won the Grand Jury prize at the
in 2011 and was nominated for 13
, the French equivalent of the Academy Awards. The film won two—Best Editing and Most Promising Actress for Naidra Ayadi, who’s on screen for maybe 12 minutes.
Clearly the people nominating and awarding
were sucked in by its premise and overlooked its many flaws. The movie, about a group of police detectives in the Parisian Child Protection Unit, has some serious melodrama and good performances. However, it also has banal dialogue, threadbare characterization and editing that seems like it was done with a razor blade, scotch tape and zero finesse. Hardly award-winning.
We can think of no easier way to get audience emotions escalated to frenzied levels than putting children in danger, and
has plenty of children in danger.
That’s right; these cops protect children or arrest those who have done children harm. In real life, that’s a noble pursuit. In the movies, it’s lazy plotting.
Not that the film has much plotting. Rather than building a coherent narrative,
dumps us into a series of vignettes—cops place gypsy kids in foster care; cop arrests a woman she sees shaking a baby on the street; cops track down missing drug-addled mother and infant.
After finding the drug-addled mother and infant, the entire group waits on edge at the precinct to hear whether the baby will come out of a coma. He does, and the cops celebrate buoyantly, as if one of them had won the lottery.
When dealing with missing and endangered children, the movie fires on all cylinders. How could it not? Who wants to see children in peril? The toughest scene involves Fred, a cop, holding a boy of about 4 years old as he screams for his mother, who is homeless and can’t keep the child with her on the streets. The tears streaming down Fred's face look real. The boy’s screams are heartbreaking.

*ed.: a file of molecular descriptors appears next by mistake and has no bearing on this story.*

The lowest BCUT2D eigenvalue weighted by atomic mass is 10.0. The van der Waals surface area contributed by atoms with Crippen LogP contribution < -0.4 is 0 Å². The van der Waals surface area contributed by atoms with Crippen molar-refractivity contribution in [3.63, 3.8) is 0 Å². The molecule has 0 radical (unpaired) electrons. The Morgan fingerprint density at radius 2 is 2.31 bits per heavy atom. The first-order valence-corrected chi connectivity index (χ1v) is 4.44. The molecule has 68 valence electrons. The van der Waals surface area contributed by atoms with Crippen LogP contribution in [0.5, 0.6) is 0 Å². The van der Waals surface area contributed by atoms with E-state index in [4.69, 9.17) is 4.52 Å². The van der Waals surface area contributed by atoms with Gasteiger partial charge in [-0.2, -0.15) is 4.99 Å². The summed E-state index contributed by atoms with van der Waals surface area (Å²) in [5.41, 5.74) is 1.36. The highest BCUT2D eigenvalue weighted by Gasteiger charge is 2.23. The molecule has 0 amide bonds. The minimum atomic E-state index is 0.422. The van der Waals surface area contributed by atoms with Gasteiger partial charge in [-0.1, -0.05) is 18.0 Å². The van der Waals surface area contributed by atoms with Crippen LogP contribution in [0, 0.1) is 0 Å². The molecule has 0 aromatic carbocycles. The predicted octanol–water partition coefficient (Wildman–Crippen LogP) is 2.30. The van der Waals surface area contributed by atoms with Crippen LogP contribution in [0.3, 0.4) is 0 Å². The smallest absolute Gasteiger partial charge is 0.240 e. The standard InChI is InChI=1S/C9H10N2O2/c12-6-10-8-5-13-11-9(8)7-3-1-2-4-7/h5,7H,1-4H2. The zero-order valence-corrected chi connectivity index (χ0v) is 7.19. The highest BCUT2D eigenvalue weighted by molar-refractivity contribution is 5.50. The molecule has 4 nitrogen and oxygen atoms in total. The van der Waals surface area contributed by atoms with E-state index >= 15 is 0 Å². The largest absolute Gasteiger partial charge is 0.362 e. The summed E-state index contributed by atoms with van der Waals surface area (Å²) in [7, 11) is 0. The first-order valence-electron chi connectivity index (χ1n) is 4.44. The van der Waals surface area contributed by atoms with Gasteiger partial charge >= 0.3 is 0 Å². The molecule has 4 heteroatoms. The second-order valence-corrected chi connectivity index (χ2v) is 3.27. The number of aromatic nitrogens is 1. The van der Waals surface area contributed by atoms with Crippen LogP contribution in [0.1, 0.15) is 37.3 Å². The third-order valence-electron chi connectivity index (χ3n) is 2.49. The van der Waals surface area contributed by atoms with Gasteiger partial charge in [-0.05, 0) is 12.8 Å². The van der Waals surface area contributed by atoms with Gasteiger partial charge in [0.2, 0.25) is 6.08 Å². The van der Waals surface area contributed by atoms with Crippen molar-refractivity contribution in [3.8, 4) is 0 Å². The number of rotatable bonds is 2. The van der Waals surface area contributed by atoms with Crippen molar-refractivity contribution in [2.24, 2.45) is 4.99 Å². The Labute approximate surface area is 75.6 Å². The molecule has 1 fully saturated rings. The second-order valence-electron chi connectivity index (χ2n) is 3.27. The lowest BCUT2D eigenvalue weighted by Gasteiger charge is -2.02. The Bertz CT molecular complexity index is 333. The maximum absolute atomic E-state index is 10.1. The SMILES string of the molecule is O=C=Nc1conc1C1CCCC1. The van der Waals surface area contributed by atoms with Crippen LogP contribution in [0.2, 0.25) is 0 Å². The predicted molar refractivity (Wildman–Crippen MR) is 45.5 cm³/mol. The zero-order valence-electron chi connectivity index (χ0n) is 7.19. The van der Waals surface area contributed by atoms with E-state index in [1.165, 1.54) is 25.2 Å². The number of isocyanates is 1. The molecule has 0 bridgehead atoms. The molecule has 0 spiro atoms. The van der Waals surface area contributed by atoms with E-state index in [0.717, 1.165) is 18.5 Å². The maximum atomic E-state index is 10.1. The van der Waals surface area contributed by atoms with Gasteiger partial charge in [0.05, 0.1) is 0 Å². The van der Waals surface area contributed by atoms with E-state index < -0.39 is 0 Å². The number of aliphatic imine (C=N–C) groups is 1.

The film has several sort-of leads, including partners Iris (Marina Foïs) and Nadine (Karin Viard), who seem really tight until they have a contrived and violent fight, and new recruit Gabriel (Jérémie Elkaïm, who was so good in
but here has little to do).
Then we have the unit captain, Baloo (the usually reliable Frédéric Pierrot), who’s given the impossible task of delivering a monologue to his wife about why he’s an uptight prick. The dialogue, nearly identical to a scene in Michael Mann’s
, is hackneyed and lame. Pierrot doesn’t pull it off. (Al Pacino couldn’t, either.)
’s conclusion is self-defeating, totally unbelievable and bizarrely appropriate. Given the film’s messy structure, underdeveloped characters and overblown emotions, it follows that the ending is as haphazard as everything that came before it. Suffer little children. And adults. And audience.